Speaking of food, I thought I would use this time to finally get to the “Eat” part of this blog’s title.
We have done our share of eating, and I figured I’d give a rundown of the culinary highlights to date.
First off, let me extoll the wonders of Raffetto’s, this ancient little pasta shop on Houston Street in Greenwich Village. They sell fresh pasta by the pound. When you order it, they take out the dough and cut in on a machine that is over a hundred years old. I’d pay just to watch them cut the pasta.
It’s also really, really good stuff.
A few words about Wylie Dufresne’s two restaurants. I had been dying to try WD-50, Dufresne’s place on the Lower East Side. He’s one of the country’s better-known purveyors of what has come to be known as “molecular gastronomy” or “modernist cuisine.” Rather than try to define it, a good example of this sometimes whimsical approach to cooking was the hangar steak tartare, which actually wasn’t raw at all. It was cooked sous vide (basically boiled in a bag at a temperature that keeps the steak really rare), then chopped fine like steak tartare and served with a bearnaise ice cream. Bearnaise ice cream, for heaven’s sake! You don’t eat that every day. That was by far the most inventive of the dishes we tried. Dufresne is closing his restaurant rather than give in to a rent increase, and I was expecting him to pull out all the mad scientist stops, but I found the menu surprisingly restrained. Everything was terrific, but it wasn’t all cooked steak tartare with bearnaise ice cream either.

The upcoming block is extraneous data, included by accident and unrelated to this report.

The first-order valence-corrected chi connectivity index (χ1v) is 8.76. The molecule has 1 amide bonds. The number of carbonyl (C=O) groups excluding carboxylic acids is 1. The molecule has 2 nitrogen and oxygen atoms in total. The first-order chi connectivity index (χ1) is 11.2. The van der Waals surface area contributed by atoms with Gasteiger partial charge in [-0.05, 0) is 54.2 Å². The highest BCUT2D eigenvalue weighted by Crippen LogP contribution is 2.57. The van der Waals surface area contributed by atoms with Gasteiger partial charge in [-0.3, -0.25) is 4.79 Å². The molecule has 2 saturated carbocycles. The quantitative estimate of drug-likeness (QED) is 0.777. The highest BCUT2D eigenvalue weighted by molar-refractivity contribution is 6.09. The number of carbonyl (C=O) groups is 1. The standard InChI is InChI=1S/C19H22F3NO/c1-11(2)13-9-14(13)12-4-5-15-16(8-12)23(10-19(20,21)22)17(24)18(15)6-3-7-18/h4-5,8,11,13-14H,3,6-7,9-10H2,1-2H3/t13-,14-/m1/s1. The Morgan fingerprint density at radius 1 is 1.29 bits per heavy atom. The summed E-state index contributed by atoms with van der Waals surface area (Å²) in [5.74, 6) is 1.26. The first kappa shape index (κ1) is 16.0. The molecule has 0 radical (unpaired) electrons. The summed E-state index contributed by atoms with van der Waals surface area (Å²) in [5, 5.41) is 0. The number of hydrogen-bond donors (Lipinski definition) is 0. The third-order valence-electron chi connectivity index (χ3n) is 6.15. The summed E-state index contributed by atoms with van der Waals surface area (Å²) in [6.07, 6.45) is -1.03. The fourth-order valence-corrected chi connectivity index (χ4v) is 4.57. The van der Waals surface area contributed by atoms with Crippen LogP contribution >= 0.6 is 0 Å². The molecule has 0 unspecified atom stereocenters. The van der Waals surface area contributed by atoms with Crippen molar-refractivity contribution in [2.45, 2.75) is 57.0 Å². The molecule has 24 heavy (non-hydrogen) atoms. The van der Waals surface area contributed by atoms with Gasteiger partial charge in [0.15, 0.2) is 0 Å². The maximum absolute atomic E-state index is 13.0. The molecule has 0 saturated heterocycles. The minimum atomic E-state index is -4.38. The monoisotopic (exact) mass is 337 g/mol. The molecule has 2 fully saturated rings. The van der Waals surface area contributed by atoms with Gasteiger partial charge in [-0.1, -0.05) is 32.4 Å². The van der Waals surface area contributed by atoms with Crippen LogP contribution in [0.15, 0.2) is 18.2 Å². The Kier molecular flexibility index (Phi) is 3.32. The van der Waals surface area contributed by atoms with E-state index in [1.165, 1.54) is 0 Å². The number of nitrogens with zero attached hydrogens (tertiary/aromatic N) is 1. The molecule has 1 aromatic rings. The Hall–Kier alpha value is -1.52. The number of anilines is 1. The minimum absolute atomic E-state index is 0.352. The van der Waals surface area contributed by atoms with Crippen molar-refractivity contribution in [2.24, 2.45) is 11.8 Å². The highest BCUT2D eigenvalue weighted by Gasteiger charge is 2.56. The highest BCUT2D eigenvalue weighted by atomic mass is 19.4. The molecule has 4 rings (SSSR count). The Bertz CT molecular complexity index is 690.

We then went to his other, somewhat less expensive place, Alder which turned out to be more inventive than WD-50. We had a lamb shepherd’s pie tartare that was indeed raw lamb served with the other components of shepherd’s pie. My favorite dish was rye pasta with pastrami shavings on top. Get it? Pastrami on rye! How about that! There was also a really out there dish of pickled beets with coconut ricotta and thai basil. The basil had been turned into dehydrated crunchy balls of some kind. Really kooky and delicious.
Now, a word about service. I’m no snob, but hoo boy do these kids need to learn a thing or two about how to wait a table. Janine and I both waited our fair share of tables once, so it’s not like the profession is beneath us. Damn, it’s hard to find a decent waitperson these days. If you are shelling out a couple hundred bucks for dinner, at the very least you want the person bringing the food not to act like they hate you. My pet peeve? Your waiter drops the check and you say “Thank you!” in your chipper-est, happiest voice and they say “No problem” in that disaffected, eye-rolling way, like the world’s crankiest teenager. Really? No problem? Why would taking my money be a problem? I would settle for a simple “you’re welcome.” We don’t have to become besties, I just want a little human kindness. Is that so hard, youth of today, or is it a problem?